Who says you can’t mix work and play–and get bonus quality of time points with the family?  Be the envy of your peers and check out these beach towns when you need a little escape, but still need to be tethered to work.  Here are five perfect beach towns for teleworking with sand beneath your toes and the breeze in your hair.  Just remember to put down the sunscreen and pick up the phone when the boss calls.

1.  New Smyrna Beach, Florida.  This quiet beach town will let you get your work done and leave time for play.  The white sandy, seemingly endless beach is an instant mood lifter.  Rent an umbrella and sit in the shade with your mobile devices and you’re golden!  Put in a full day of work, while the family plays at the ocean or checks out area parks, historical sites, kid activities and local events.  Catch WiFi at an ocean-side hotel, private rental, or one of the cool local coffee shops or cafes.

2.  Burlington, Vermont.  If a laid-back, organic experience is what floats your boat, pack your laptop and head for Burlington.  Pick from a number of local beaches on beautiful Lake Champlain, like Leddy Beach, North Beach or Oakledge, and enjoy work and fun in the sun.  Bring the family along to enjoy the popular Burlington Bike Path, hiking and trail adventures, shopping and restaurants in Downtown Burlington’s Church Street area, tourist destinations like Vermont Teddy Bear Company and Shelburne Museum, and the relaxing pace of Vermont life, as well as Burlington’s University of Vermont vibe.

3. Cannon Beach, Oregon.  This “artsy” town has what you need for a mini-escape, while still allowing you to get your work done so the boss or your clients don’t complain.  While you work, perhaps from your beach vacation rental, the family can enjoy exploring this small, coastal town known as “one of the 100 best art towns in America.”  You and your family will love the view of Haystack Rock and events like Sand Castle day and the Farmers’ Market.  For an urban experience, the family can take a day outing to nearby Portland, Oregon.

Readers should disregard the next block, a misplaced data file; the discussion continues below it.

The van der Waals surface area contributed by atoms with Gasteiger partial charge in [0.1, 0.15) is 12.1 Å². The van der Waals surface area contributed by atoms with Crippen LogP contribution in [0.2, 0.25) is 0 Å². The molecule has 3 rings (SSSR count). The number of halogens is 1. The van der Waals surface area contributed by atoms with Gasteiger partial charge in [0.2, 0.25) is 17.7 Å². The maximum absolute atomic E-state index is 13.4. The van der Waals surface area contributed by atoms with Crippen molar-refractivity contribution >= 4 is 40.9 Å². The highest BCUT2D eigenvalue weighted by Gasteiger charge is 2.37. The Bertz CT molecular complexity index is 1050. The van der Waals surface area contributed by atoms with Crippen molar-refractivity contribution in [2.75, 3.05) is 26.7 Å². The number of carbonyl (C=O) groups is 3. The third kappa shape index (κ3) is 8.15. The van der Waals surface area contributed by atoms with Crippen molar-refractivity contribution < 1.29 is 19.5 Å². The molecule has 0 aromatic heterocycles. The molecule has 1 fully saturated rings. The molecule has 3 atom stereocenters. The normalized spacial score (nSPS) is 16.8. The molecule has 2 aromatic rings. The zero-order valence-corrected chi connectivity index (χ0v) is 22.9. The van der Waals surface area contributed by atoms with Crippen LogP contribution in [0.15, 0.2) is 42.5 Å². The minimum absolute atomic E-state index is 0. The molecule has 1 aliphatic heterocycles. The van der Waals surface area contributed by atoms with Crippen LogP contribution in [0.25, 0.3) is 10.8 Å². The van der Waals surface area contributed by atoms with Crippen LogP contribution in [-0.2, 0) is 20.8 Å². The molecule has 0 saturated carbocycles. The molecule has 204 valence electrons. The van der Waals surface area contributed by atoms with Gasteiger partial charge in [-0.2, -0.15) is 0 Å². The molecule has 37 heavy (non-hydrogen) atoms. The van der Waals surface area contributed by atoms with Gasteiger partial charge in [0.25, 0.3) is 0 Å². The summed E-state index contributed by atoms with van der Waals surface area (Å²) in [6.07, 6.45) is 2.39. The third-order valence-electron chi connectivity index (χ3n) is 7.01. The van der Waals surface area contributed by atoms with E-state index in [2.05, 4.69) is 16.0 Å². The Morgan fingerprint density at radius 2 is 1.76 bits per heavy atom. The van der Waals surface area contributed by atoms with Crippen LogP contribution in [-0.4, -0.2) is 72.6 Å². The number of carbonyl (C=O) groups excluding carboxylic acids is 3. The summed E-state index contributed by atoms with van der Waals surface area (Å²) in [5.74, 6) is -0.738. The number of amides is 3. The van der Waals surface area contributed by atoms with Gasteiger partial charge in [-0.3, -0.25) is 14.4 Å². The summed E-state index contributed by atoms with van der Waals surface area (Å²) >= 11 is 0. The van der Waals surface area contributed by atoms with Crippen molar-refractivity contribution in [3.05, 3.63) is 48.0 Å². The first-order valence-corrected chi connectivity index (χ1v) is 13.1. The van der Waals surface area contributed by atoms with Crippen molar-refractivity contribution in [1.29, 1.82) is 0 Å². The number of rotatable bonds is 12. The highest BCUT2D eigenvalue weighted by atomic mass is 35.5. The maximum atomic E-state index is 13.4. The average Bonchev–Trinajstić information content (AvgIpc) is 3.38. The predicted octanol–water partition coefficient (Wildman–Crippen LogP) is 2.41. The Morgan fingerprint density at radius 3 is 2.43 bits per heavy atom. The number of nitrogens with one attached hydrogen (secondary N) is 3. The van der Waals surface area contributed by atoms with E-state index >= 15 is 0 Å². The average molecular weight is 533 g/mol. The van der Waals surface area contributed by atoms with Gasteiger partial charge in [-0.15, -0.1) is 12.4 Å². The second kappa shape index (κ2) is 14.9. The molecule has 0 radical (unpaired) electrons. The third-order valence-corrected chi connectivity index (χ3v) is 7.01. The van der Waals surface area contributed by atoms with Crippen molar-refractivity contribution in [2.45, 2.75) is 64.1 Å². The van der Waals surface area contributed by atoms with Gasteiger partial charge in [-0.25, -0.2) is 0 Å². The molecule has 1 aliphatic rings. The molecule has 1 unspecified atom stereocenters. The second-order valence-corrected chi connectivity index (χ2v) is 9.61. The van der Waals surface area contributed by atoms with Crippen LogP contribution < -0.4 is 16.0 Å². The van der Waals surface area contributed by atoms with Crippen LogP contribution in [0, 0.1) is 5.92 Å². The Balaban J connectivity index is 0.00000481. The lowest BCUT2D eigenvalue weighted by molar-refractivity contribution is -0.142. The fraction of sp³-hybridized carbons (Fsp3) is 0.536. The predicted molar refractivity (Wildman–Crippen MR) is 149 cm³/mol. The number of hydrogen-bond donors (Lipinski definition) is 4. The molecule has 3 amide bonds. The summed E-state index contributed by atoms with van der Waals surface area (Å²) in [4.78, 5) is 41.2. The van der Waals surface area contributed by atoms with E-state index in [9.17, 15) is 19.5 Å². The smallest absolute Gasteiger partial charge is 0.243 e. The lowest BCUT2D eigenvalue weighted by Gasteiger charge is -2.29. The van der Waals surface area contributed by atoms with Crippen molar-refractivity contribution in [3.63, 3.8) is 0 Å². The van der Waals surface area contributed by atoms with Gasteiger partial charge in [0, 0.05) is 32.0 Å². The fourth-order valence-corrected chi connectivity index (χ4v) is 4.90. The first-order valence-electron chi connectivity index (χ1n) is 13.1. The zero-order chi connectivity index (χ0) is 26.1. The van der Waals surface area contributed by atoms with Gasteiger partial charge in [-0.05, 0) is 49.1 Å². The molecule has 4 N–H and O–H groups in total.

4.  West Palm Beach, Florida.  This vibrant beach town is sure to please, with the makings for that ever elusive, perfect mix of “work/life balance.”  Work the day away, play at night.  While you work, your family can hit the beach, ride the free trolley, catch a movie, shop or dine at CityPlace.  Meet the family on your “lunch break” at a yummy restaurant with an international flavor or take a lunch date raincheck, and work hard so you can quit early and check out the local nightlife.

5.  Solomons, Maryland.  Soak up the views of the Patuxent River in this small, but cute and quiet beach town.  Walk on the boardwalk, check out the historical sites and lighthouses, rent a kayak or take a harbor cruise.  Your kids can check out the hands-on discovery room at the Calvert Marine Museum, grab ice cream at Cone Island and then play ’till they’re too tired at the jungle gym next to the ice cream shop.

Have a favorite work and play, family-friendly beach destination to share?  Would love to know about it….